VOGONS


First post, by kainiakaria

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Intel Graphics have been a meme since the year 2000. We used Intel Integrated Graphics and we knew how crappy they were, that was why it was the butt of every joke when it came to graphics. Expecting integrated graphics to run games is like expecting a Honda Civic to win Le Mans. I remember trying to run Star Wars Jedi Knight Jedi Outcast on a Compaq Deskpro EN Intel i810 based system and it not wanting to even boot up, the Dell Optiplex GX1 that I had been using at the time could run that game and that computer had ATI 3D Rage PRO as its integrated chipset and that by the way says a lot about 1998 era tech. 1998-1999 models of the Compaq Deskpro EN also have the ATI 3D Rage PRO. I think the ATI 3D Rage PRO was a DirectX 5 based chipset. I used to run Half-Life on the Compaq Deskpro EN that not just had the ATI 3D Rage PRO but I also ran it on the Compaq Deskpro EN that was based on the Intel i810 video chipset and it ran. I also ran Half-Life on the Dell Optiplex GX1.

I will always have some amount of respect for Intel Integrated Graphics or at least on laptops from 2006 all the way to the present. Laptops with Intel Integrated Graphics from 2003 were as far as I could tell garbage. The fact that I could run Warcraft III on a Dell Inspiron B130 was mindblowing. The fact that I can run windows 2000 on the Inspiron B130 makes it good for backwards compatibility purposes. Not even my Gateway M320 which also had Intel IGP could run that game let alone any game for that matter. I am a huge fan of the ATI Mobility Radeon IGP Xpress Series when it comes to integrated laptop graphics mainly because they are DirectX 9.0B compatible. Because the Dell Vostro 1000 has an ATI Mobility Radeon IGP Xpress 1150 makes the retro gaming aspect of this laptop almost limitless.

Before ATI got into making mobile laptop video chipsets you had video chipsets like the Cirrus Logic GD7543, Cirrus Logic GD7548 or Trident Cyber9397 which was standard fair for integrated video chipsets on desktop computers from 1996-1997. These chipset usually had 1 MB to 2 MB of VRAM available. Socket 7 based HP Vectra Intel Pentium-Pentium MMX based machines had Cirus Logic and S3 integrated video chipsets. ATI 3D Rage LT PRO was one of ATI's greatest contributions to integrated video chipsets back in 1997-1998. Wikipedia says that the 3D Rage LT (aka Mach64 LT) was often implemented on motherboards and in mobile applications like notebook computers. This late 1996 chip was very similar to the 3D Rage II and supported the same application coding. It integrated a low-voltage differential signaling (LVDS) transmitter for notebook LCDs and advanced power management (block-by-block power control). The 3D RAGE LT PRO, based on the 3D RAGE PRO, was the very first mobile GPU to use AGP.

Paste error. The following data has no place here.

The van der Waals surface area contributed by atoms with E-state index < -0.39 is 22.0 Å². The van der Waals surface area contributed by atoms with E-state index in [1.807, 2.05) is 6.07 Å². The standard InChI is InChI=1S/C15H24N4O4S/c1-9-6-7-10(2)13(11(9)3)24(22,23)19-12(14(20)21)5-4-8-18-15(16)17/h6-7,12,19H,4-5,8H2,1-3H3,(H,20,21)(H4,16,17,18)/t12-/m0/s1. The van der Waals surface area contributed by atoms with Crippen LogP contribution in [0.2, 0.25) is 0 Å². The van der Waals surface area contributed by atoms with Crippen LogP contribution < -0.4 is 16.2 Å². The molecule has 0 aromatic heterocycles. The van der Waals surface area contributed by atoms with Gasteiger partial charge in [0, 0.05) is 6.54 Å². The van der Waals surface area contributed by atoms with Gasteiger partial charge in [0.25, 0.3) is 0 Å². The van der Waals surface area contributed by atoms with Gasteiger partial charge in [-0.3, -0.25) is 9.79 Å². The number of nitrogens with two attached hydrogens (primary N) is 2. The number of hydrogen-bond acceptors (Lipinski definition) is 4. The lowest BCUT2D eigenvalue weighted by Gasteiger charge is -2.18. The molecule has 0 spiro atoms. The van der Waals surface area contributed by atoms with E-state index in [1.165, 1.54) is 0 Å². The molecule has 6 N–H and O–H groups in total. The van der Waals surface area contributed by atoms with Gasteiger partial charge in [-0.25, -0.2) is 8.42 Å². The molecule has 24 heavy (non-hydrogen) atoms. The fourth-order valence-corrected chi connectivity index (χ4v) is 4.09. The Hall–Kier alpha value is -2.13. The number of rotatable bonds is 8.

The 3D Rage LT Pro offered Filtered Ratiometric Expansion, which automatically adjusted images to full-screen size. ATI's ImpacTV2+ is integrated with the 3D RAGE LT PRO chip to support multi-screen viewing; i.e., simultaneous outputs to TV, CRT and LCD. In addition, the RAGE LT PRO can drive two displays with different images and/or refresh rates with the use of integrated dual, independent CRT controllers. The 3D Rage LT Pro was often used in desktop video cards that had a VESA Digital Flat Panel port to drive some desktop LCD monitors digitally.

Reply 1 of 45, by SirNickity

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kainiakaria wrote on 2020-03-05, 17:09:

Intel Graphics have been a meme since the year 2000. We used Intel Integrated Graphics and we knew how crappy they were, that was why it was the butt of every joke when it came to graphics. Expecting integrated graphics to run games is like expecting a Honda Civic to win Le Mans.

I have always liked Intel IGP, but I've always had realistic expectations. It was a great, stable, power-efficient design that provided functional graphics for business PCs, laptops, servers, and home PCs that weren't designed for gaming. It wasn't a Radeon, but it wasn't meant to be. And if you didn't need a Radeon, just having fast-ish, essentially free, well-supported on-board graphics meant not having to deal with add-in video solutions.

I've played a few games on laptops, and they worked well enough, but TBH, it's just not something I'm interested in. If you look inside a gaming PC, the graphics card is the star of the show. It's often a two-slot monster with its own power cable and a turbo prop to cool it. What, in all we know about physics, makes anyone think that beast would run from a battery-powered device that can fit in a backpack? And if it did, the battery life would be 2 minutes and some seconds, and if you had it in your lap, it would roast chestnuts on an open fire like it was the holidays. No thanks. Even if the technology problem didn't exist, I would still have to find some way to reconcile the ergonomics. Nothing about this scenario makes any sense.